I’ve been talking about male characters so far, but what about women? Currently, there are two female characters on TV who are defined by their capacity to withstand suffering. Claire Bennet of Heroes and Jane Vasco of Painkiller Jane both have superhuman regenerative abilities, being nearly impossible to kill. Their storylines offer plenty of scenes of them being injured and recovering, and their willingness to undergo harm is a big part of their heroism.

However, Jane feels pain, while Claire doesn’t, or not as most people do. Does that mean Jane is masochistic, while Claire is stoic? Or does it mean that Jane is the stoic, ignoring pain, while Claire is the true masochist, experiencing intense physical sensations as pleasure?

Ariel Glucklich’s book Sacred Pain emphasizes that we do not just experience pain, we interpret it, assign it meaning in our life stories. A stoic sees pain as a distraction, to be ignored, or perhaps as proof of determination to accomplish goals. A masochist sees pain as a way to get outside our self.

Apr 252007

Morgan, David. Visual Piety: A history and theory of popular religious images University of California Press, 1998

Since I started this project, I’ve thought that Christian religious art depicting Christ and saints in positions of torment was a key element in the story. But I’ve yet to find a good book on the subject that explains the why of these images.

Morgan’s book is a good start on this. He links the late medieval practice of depicting a beaten, bloody Christ to the psychological practice of empathy. In this case, the believer practices piety by looking at the image of Christ (or a saint) and imagining him or her self in the same situation. Humanity suffers along with Christ, and reaches the divine. The suffering body is a route to the divine, or put another way, we suffer to reach beyond ourselves. God suffers as humans do.

Continue reading »

Apr 062007

Glucklich, Ariel. Sacred Pain: Hurting the Body for the Sake of the Soul. Oxford University Press, 2001.

Although this is a fairly academic read, Glucklich’s book has given me a lot of food for thought on the role of pain in human life and society. It’s a shame that Glucklich doesn’t discuss sadomasochism and instead confines himself to medical and religious contexts.

Continue reading »

May 132006

Nerve has a great personal essay on a woman’s quest to develop her sexuality after an accident paralyzed her and put her in a wheelchair. (Emphasis added)

Unfortunately, when we turned on the lights, I discovered I had bled like a sieve. Back then, I had a catheter in my urethra to keep my bladder empty. (I can now independently drain my bladder via a tiny hole in my bellybutton.) His penis had rubbed the catheter the wrong way and irritated the inside of my bladder. Blood was flowing into my drainage bag, which was lying on the bed beside me.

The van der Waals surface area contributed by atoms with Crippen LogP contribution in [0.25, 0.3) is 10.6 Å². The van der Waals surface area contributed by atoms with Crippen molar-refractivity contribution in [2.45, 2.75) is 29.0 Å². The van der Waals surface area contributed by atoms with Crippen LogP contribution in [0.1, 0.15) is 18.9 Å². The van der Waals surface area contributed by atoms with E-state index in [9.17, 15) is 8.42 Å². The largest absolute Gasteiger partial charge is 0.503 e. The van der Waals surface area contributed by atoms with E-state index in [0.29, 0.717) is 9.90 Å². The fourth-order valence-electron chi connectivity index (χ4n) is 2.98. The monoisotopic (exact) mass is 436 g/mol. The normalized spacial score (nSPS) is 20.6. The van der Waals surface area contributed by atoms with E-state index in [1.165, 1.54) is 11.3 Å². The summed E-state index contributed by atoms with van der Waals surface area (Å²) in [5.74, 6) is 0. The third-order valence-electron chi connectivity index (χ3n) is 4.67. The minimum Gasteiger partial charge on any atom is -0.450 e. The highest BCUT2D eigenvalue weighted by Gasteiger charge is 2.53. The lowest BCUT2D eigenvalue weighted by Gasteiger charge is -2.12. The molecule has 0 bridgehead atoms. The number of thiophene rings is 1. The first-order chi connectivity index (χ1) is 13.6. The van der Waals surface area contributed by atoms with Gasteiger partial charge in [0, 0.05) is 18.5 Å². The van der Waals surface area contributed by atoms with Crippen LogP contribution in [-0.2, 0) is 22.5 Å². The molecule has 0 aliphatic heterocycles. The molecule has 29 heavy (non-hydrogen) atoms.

But I didn’t let this scare me off. A year later, the Oklahoma guy and I were deep in a serious, sexually active relationship, even talking about marriage, when a friend of mine told me I was being stalked online by several “devotees,” a group of fetishists who get off on wheelchair users, particularly those with atrophied legs and spastic muscles. I told my boyfriend about this shocking revelation and he acted surprised, weirded out and disgusted. A week later, he tearfully confessed that he was one of those freaks. I was devastated. He told me that even though my wheelchair was what attracted him in the beginning, he was now truly in love with me. I was too in love with him to break it off.

…we sat on my automatic bed and made out. He leaned over and quickly pulled up my tank, exposing my breasts. He was so deft, so confident, and clearly experienced. I let go at that point and let him explore me at will. I’m a submissive at heart and get turned on from giving up complete control. Being paralyzed makes that very easy to do, which is perhaps the one ironic benefit of my accident.

The relationship to how powerful people are in their everyday life and how powerful they act in the Scene or in bed. There seems to be no correspondence between the two, in my experience. Some people who identify as Dom are high-powered, authoritative types in the work and home lives, while others have low authority jobs.

So, what’s the relationship between a person who fantasizes about being disabled (other examples: Vicky Hooks, ParaCathy) as a form of submission and a person who is submissive sexually and disabled? If your physical circumstances require you to be submissive, does your sexuality adapt to that out of necessity?

More on disability fetishists